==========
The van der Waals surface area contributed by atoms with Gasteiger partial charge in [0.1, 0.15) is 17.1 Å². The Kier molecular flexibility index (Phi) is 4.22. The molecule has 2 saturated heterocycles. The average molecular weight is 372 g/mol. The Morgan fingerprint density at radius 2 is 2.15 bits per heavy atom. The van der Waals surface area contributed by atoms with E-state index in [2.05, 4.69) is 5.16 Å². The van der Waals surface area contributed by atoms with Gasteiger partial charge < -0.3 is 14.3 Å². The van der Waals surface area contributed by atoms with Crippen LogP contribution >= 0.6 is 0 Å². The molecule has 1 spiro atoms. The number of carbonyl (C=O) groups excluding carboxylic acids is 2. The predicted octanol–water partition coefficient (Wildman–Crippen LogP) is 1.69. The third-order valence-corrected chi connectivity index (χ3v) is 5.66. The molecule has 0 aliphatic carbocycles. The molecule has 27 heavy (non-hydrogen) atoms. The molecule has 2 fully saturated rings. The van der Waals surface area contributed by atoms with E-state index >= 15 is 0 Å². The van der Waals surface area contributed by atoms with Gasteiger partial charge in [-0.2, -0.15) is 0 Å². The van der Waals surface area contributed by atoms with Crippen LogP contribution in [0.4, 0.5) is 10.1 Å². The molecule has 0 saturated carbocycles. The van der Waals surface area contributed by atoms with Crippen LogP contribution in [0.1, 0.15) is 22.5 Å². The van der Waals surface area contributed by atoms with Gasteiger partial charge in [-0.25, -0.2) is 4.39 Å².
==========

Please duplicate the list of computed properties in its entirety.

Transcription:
The van der Waals surface area contributed by atoms with Gasteiger partial charge in [0.1, 0.15) is 17.1 Å². The Kier molecular flexibility index (Phi) is 4.22. The molecule has 2 saturated heterocycles. The average molecular weight is 372 g/mol. The Morgan fingerprint density at radius 2 is 2.15 bits per heavy atom. The van der Waals surface area contributed by atoms with E-state index in [2.05, 4.69) is 5.16 Å². The van der Waals surface area contributed by atoms with Gasteiger partial charge < -0.3 is 14.3 Å². The van der Waals surface area contributed by atoms with Crippen LogP contribution >= 0.6 is 0 Å². The molecule has 1 spiro atoms. The number of carbonyl (C=O) groups excluding carboxylic acids is 2. The predicted octanol–water partition coefficient (Wildman–Crippen LogP) is 1.69. The third-order valence-corrected chi connectivity index (χ3v) is 5.66. The molecule has 0 aliphatic carbocycles. The molecule has 27 heavy (non-hydrogen) atoms. The molecule has 2 fully saturated rings. The van der Waals surface area contributed by atoms with E-state index >= 15 is 0 Å². The van der Waals surface area contributed by atoms with Gasteiger partial charge in [-0.2, -0.15) is 0 Å². The van der Waals surface area contributed by atoms with Crippen LogP contribution in [0.4, 0.5) is 10.1 Å². The molecule has 0 saturated carbocycles. The van der Waals surface area contributed by atoms with Crippen LogP contribution in [0.1, 0.15) is 22.5 Å². The van der Waals surface area contributed by atoms with Gasteiger partial charge in [-0.25, -0.2) is 4.39 Å².